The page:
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Lynne Plambeck: Caring for the Santa Clara River

Environmentally Speaking

Posted: September 9, 2010 4:55 a.m.
Updated: September 9, 2010 4:55 a.m.
 

This Saturday, Santa Clarita will once again hold its annual river rally, an event so popular the city no longer need advertise for volunteers. More than 1,500 Boy Scouts and Girl Scouts are expected to turn out to remove trash from the Santa Clara River, hear presentations from biologists on its importance and visit the booths at the environmental fair.

With their help, thousands of pounds of trash will not flow into the ocean annd choke sea animals and kill them when plastic bags or other foreign objects are ingested mistakenly as food. Our trash will not add to the huge swirling vortex of floating plastic debris hundreds of miles across where ocean currents meet or end up on other people's beaches.

Unlike the Los Angeles River, the Regional Water Quality Control Board has not had to set a trash total maximum daily load for the Santa Clara River. Although trash is a problem, good street maintenance, storm drain cleanouts and our annual River Rally have helped reduce the trash to manageable levels.

While Santa Clarita residents do a good job of recycling for the most part, one still sees the occasional plastic bag tumble-weeding through parking lots, strung high up in trees or mixed with leaf litter at the edge of storm drains. Imagine the problem these bags cause in communities that are not so careful.

Cities like Los Angeles and Long Beach spend millions of dollars to try to keep plastic bags out of their rivers and storm drains and off the beaches. That is why they formed a coalition along with environmental groups, grocery stores and others to support a bill in this last legislative session that would begin to phase out the use of plastic bags by charging a small amount for them (3 cents) and offering free reusable bags instead (check out the really cool ones from Ralph's and other stores). Small stores would have been given a longer phaseout time to adjust.

Plastic bags are made from petroleum. Yes, that same petroleum that caused the Gulf oil spill. Of all the ways we use oil, plastic bags are probably one of the most unnecessary.

They create air pollution when they are made, they pollute our environment with trash and they don't degrade quickly, so they fill up our landfills with needless trash.

Big Oil used its deep pockets and lobbyists to squash this bill at the last minute, arguing that it would reduce a market for petroleum products and hurt "jobs." What jobs? The millions spent to pay city and county workers to try to clean up the mess?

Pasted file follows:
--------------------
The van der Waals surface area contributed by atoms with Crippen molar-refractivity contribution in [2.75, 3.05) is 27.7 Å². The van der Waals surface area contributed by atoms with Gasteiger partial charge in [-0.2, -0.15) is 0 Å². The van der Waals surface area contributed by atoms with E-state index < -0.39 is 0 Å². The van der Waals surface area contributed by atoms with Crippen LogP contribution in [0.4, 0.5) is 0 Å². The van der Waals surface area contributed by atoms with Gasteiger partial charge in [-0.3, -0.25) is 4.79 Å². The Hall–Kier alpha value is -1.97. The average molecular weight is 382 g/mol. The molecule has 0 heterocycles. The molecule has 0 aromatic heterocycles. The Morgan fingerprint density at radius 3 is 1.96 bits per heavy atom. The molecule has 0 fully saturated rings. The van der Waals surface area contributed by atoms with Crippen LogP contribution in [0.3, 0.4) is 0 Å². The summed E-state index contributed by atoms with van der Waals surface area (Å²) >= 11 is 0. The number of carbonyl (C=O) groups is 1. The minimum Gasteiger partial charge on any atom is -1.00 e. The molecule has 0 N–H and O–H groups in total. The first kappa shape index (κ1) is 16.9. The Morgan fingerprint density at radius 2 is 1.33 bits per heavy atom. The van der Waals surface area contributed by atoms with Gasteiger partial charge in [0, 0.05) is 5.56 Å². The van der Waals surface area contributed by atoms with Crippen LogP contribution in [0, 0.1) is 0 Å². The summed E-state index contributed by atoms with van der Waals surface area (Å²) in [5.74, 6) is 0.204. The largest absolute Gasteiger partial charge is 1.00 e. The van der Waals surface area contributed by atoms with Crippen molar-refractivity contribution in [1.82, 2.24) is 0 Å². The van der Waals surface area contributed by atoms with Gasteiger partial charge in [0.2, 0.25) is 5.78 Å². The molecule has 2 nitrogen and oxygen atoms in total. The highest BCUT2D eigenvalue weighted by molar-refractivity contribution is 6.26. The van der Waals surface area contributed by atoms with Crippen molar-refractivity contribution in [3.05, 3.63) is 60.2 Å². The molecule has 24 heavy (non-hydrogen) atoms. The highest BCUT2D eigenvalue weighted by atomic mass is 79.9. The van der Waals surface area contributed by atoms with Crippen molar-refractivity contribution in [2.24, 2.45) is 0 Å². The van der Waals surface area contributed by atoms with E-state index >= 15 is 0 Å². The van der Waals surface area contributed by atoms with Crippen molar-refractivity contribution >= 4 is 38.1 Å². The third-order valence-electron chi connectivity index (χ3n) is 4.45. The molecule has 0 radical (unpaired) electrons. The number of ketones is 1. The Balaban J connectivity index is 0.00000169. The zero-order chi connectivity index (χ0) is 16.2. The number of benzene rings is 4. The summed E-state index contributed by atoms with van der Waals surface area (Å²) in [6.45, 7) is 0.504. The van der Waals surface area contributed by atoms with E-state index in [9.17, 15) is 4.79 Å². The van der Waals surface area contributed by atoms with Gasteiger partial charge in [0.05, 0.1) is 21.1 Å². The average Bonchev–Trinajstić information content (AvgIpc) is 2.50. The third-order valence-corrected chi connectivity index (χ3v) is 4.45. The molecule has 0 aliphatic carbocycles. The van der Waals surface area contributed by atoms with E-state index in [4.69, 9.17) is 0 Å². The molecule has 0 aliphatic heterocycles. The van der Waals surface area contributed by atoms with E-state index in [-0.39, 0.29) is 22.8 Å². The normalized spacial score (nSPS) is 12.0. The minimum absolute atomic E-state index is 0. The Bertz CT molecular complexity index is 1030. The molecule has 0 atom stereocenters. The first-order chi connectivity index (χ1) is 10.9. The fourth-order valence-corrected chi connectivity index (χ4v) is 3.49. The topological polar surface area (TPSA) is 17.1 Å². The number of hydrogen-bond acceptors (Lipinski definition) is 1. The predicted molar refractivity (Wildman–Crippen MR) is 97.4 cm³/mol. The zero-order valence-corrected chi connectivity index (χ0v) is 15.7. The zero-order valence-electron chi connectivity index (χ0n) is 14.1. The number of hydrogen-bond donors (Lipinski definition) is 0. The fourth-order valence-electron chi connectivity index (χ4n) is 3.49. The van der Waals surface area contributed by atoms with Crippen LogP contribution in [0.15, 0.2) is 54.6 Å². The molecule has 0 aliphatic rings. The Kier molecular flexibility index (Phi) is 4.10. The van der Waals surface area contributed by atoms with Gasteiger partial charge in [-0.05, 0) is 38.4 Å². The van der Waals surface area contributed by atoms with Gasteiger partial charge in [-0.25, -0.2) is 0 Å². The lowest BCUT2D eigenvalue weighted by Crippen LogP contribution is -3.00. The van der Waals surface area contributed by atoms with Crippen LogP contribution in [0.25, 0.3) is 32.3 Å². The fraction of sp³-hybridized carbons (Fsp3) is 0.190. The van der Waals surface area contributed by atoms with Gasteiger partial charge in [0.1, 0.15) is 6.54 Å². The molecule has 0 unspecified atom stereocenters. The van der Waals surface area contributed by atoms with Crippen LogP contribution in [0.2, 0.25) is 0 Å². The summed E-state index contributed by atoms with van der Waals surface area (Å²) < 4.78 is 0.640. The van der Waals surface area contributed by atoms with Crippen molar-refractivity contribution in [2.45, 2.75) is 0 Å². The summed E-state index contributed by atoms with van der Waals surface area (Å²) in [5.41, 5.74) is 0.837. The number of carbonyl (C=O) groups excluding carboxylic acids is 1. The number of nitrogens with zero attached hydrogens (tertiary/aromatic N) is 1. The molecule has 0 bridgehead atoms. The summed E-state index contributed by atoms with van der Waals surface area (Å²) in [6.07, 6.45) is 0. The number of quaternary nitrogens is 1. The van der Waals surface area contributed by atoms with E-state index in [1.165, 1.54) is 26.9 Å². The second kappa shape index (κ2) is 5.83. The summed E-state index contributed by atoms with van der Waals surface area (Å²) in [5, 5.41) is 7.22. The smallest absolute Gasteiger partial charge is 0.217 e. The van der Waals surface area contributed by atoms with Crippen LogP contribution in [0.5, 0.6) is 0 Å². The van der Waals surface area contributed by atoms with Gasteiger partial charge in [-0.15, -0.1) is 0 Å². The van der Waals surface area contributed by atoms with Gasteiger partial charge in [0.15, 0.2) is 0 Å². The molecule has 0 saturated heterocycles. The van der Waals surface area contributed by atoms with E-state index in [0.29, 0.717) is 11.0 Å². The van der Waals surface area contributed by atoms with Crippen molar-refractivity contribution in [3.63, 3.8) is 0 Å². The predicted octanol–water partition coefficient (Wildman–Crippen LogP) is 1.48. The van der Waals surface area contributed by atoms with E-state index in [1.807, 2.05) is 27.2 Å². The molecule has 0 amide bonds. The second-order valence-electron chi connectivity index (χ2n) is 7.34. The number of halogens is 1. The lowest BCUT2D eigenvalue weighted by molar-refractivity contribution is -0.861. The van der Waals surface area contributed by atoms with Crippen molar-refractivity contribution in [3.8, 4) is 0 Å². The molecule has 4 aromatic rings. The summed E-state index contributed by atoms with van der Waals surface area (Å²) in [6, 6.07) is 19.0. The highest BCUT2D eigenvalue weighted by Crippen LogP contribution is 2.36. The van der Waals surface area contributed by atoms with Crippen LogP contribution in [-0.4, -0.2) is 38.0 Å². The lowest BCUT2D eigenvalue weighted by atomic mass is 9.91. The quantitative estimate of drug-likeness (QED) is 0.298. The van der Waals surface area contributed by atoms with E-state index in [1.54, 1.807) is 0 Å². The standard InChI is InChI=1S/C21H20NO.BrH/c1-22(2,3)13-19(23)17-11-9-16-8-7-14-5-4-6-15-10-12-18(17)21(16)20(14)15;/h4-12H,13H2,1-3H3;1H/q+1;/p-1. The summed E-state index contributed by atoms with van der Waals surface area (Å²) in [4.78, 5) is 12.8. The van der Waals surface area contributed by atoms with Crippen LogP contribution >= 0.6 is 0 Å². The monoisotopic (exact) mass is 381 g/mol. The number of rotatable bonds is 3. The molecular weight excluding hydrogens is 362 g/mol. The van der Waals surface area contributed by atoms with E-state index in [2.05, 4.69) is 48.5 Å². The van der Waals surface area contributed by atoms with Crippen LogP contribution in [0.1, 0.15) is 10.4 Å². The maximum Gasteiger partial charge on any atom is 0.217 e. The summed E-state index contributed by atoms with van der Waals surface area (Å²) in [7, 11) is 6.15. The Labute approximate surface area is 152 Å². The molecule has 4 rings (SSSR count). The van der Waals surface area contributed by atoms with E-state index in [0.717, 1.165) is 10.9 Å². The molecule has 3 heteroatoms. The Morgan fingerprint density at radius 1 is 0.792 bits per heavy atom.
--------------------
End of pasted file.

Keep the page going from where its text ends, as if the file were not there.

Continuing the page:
Even after the governor promised to sign this much-needed compromise package, our own Assemblyman Cameron Smyth voted against it. Little wonder since his former employer was an oil company.

But we can fool the deep pockets of big corporations and lobbyists that work for special interests. We can help reduce the unneeded expenditure of public funds to pick up trash. We can just stop using these bags that are so detrimental to the environment.

Instead, we can pick up one of the reusable bags from a local grocery store, put it under the front seat of our car for easy access when we shop and thumb our collective noses at the oil companies.

Just think about it. With some 70,000 families in the SCV each probably using an average of five bags a week (maybe even more), that's 350,000 plastic bags a week that mostly end in a landfill. (The statistics say only about 5 percent of the bags get recycled.)

Folks at the local farmers markets have gotten this idea. Most bring their own bags. The farmers have even been known to
throw in an extra piece of fruit as a "thank you."

Reusable bags are the norm at Whole Foods, too, but other shoppers have not really caught on to the new trend yet.
But our city is getting on the bandwagon. It has asked vendors at the River Rally not to provide plastic bags as part of their giveaways. It's no use adding to the trash that we are all trying to pick up that day.

So if you want to do something good for the environment, just give up plastic bags and bring your own bag to the grocery store. See you at the River Rally.

Lynne Plambeck is president of the Santa Clarita Organization for Planning and the Environment (SCOPE) and a Santa Clarita resident. Her column reflects her own views and not necessarily those of The Signal. "Environmentally Speaking" appears Thursdays in The Signal and rotates among local environmentalists.

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